200 Housing benefits tenants are served section 21 notice by Kent Landlord

200 Housing benefits tenants are served section 21 notice by Kent Landlord

13:27 PM, 9th January 2014, About 10 years ago 50

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Kent based Landlord Mr Fergus Wilson reported to the press that he has served section 21 notices to more than 200 tenants on housing benefits asking them to leave after six months.

Mr Wilson has a portfolio of over 1000 properties and has decided not to rent in the future to tenants claiming housing benefit preferring instead tenants from Eastern Europe who he says are more likely to pay their rent on time.

Mr Wilson said, “this decision is only down to money it has nothing to do with the personalities involved.

“When it comes to money over half of people on benefits were defaulting on their rent, and when it comes to people who are working, we’ve not had one single person default on one single penny. You can appreciate why. Rents are going up in line with the price of houses and housing benefit levels are dropping at the same time.

“Tenants from eastern Europe, places like Poland, have been here a number of years now and have built up a good enough credit rating to rent privately. We won’t see the impact of more recent migration for years to come, but people on benefits are having to compete with them.

“My message to people is get yourself a job, and you will get yourself a house.”

Mr Wilson also added “The problem is that you have a finite number of houses, but more people wanting to rent them than places are available. With that pressure, what tends to give is the poorest people at the bottom of the economic pile.

“We are going to be in a position in the next 20 years where it becomes more and more difficult for people to find housing, and no one seems to have an answer. You tell people in a place like Ashford that they need more housing and they’re likely to lynch you they are sick of being built on, but it’s a fact.”

The NLA has also released a statement regarding this story in the press:

Chief Executive Officer, Richard Lambert said, “our current research shows we’re seeing more and more landlords moving away from renting to tenants claiming benefits.

“It was widely assumed that rent rises were fueled by housing benefit, and that if benefit rates were reduced, rents would fall back to meet them. That’s been shown to be a completely false assumption. There are many wider factors affecting rent levels, principally the availability of properties and the number of people looking to rent.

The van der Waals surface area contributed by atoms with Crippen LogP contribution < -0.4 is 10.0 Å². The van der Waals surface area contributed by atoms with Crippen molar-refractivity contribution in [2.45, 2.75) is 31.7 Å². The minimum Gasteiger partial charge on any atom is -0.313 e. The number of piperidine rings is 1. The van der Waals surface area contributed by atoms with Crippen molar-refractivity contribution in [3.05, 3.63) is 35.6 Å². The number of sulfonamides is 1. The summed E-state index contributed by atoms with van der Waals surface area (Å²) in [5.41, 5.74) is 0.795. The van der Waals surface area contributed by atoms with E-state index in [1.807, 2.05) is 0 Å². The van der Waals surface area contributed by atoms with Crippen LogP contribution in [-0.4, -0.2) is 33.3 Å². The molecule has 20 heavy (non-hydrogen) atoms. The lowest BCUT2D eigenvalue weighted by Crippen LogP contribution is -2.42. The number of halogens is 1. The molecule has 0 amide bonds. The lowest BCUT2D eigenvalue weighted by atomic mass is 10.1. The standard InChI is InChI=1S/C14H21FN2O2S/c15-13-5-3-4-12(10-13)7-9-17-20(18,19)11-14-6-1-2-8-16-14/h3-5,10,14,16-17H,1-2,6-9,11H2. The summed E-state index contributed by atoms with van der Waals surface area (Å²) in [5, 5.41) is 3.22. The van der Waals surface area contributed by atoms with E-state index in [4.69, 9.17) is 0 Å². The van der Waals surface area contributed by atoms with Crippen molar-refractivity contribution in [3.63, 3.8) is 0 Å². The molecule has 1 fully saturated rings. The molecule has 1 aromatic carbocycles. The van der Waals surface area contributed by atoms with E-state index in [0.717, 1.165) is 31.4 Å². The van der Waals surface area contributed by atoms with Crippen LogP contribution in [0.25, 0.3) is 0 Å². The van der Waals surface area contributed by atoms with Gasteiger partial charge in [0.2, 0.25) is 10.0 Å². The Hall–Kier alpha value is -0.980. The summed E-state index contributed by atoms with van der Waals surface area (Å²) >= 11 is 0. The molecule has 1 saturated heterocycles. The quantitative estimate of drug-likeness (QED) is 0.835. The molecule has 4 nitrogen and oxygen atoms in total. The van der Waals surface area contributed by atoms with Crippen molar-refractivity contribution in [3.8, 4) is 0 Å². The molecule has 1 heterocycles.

“As the Welfare Reform agenda has progressed over the past three years, benefit levels haven’t kept up with rents, meaning it’s a greater risk for landlords renting to tenants who rely on benefits, which is why they are looking more and more to working tenants who don’t tend to fall into arrears that easily. The fact is that there are many more working tenants looking to rent because it is still so difficult for first-time buyers to get onto the housing ladder. “However, we know of many landlords who have rented to housing benefit tenants on for many years and have never had a problem, so our advice would be to always look at every tenant on an individual basis.

“Being a landlord is a business and there are landlords who specialise in letting in the housing benefit market. They tend to be the more experienced landlords with larger portfolios, who understand how to manage tenancies to ensure stability and minimise the risk of arrears.”

The following interview with Fergus Wilson appears courtesy of Property Tribes

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Colin Childs

19:07 PM, 9th January 2014, About 10 years ago

Journalistic licence appears to have been used in editing this article from the original version. Where one main issue was the ability to obtain rent guarantee insurance. So very much a business focus. As opposed to the slant of singling particular people out per se.

Alistair Cooper

20:15 PM, 9th January 2014, About 10 years ago

Reply to the comment left by "Jamie Moodie" at "09/01/2014 - 14:08":

I agree with the majority of what you say except the part about this being the result of another failed Labour policy.
It is Grant Schapps (the current Tory Party Chairman) who has completely reneged on his clear promise to the NLA to reverse the Direct payment to tenant debarcle. The Tories have gone on to strengthen further this obsession with Direct payment to Claimants with their ill thought out and even more poorly executed Universal Credit policy, the brain child of Ian Duncan Smith. The overall benefit cap, although this policy has some merit, is again swayed completely against Landlords as it is the LHA that is capped 1st before any other benefits the Claimants may be claiming. The move away from any local involvement in benefit processing and the obsession with monthly only payments are even more reasons wny Landlords are so understandably nervous of letting to LHA Claimants.
Although your frustration with all politicians may be merited you should focus your wrath on the Tories for this one!

Freda Blogs

10:27 AM, 10th January 2014, About 10 years ago

Landlords have been aware of this problem for some time, and Mr Wilson's action has highlighted it to the general media, so now it is being given some attention. I would hope however that he is only serving notices on benefit tenants in arrears, as it would be hugely unfair on those who had done no wrong.